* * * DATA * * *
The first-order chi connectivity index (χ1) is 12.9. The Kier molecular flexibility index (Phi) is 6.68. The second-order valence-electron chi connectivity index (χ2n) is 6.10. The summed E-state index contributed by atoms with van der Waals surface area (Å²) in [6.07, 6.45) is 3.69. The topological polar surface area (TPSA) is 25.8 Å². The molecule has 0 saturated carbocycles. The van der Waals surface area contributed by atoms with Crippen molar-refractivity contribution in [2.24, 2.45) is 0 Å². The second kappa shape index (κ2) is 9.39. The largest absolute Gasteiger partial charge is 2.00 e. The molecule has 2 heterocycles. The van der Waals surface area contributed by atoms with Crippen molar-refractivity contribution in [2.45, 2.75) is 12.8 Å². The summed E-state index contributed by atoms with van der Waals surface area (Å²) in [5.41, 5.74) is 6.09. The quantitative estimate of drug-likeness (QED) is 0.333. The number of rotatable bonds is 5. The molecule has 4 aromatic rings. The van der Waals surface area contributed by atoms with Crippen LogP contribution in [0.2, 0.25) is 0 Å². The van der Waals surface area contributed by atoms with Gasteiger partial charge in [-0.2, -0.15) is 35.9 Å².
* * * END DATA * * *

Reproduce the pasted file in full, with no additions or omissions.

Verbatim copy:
The first-order chi connectivity index (χ1) is 12.9. The Kier molecular flexibility index (Phi) is 6.68. The second-order valence-electron chi connectivity index (χ2n) is 6.10. The summed E-state index contributed by atoms with van der Waals surface area (Å²) in [6.07, 6.45) is 3.69. The topological polar surface area (TPSA) is 25.8 Å². The molecule has 0 saturated carbocycles. The van der Waals surface area contributed by atoms with Crippen molar-refractivity contribution in [2.24, 2.45) is 0 Å². The second kappa shape index (κ2) is 9.39. The largest absolute Gasteiger partial charge is 2.00 e. The molecule has 2 heterocycles. The van der Waals surface area contributed by atoms with Crippen molar-refractivity contribution in [2.45, 2.75) is 12.8 Å². The summed E-state index contributed by atoms with van der Waals surface area (Å²) in [5.41, 5.74) is 6.09. The quantitative estimate of drug-likeness (QED) is 0.333. The number of rotatable bonds is 5. The molecule has 4 aromatic rings. The van der Waals surface area contributed by atoms with Crippen LogP contribution in [0.2, 0.25) is 0 Å². The van der Waals surface area contributed by atoms with Gasteiger partial charge in [-0.2, -0.15) is 35.9 Å².